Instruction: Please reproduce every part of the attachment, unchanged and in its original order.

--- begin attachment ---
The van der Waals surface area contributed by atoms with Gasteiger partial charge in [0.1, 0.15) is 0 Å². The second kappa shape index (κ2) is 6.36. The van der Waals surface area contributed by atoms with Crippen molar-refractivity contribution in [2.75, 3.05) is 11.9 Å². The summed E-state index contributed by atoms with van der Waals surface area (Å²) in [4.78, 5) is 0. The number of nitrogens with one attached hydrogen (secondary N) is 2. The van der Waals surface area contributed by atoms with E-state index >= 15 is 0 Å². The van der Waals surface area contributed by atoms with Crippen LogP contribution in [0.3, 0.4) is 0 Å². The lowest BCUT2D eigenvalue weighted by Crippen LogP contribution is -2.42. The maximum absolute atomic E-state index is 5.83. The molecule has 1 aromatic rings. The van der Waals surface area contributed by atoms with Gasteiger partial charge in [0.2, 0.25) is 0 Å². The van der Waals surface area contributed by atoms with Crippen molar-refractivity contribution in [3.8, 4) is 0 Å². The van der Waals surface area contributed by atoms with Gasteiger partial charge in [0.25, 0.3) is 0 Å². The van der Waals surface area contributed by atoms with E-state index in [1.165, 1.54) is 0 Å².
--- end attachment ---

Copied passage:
The van der Waals surface area contributed by atoms with Gasteiger partial charge in [0.1, 0.15) is 0 Å². The second kappa shape index (κ2) is 6.36. The van der Waals surface area contributed by atoms with Crippen molar-refractivity contribution in [2.75, 3.05) is 11.9 Å². The summed E-state index contributed by atoms with van der Waals surface area (Å²) in [4.78, 5) is 0. The number of nitrogens with one attached hydrogen (secondary N) is 2. The van der Waals surface area contributed by atoms with E-state index >= 15 is 0 Å². The van der Waals surface area contributed by atoms with Crippen LogP contribution in [0.3, 0.4) is 0 Å². The lowest BCUT2D eigenvalue weighted by Crippen LogP contribution is -2.42. The maximum absolute atomic E-state index is 5.83. The molecule has 1 aromatic rings. The van der Waals surface area contributed by atoms with Gasteiger partial charge in [0.2, 0.25) is 0 Å². The van der Waals surface area contributed by atoms with Crippen molar-refractivity contribution in [3.8, 4) is 0 Å². The van der Waals surface area contributed by atoms with Gasteiger partial charge in [0.25, 0.3) is 0 Å². The van der Waals surface area contributed by atoms with E-state index in [1.165, 1.54) is 0 Å².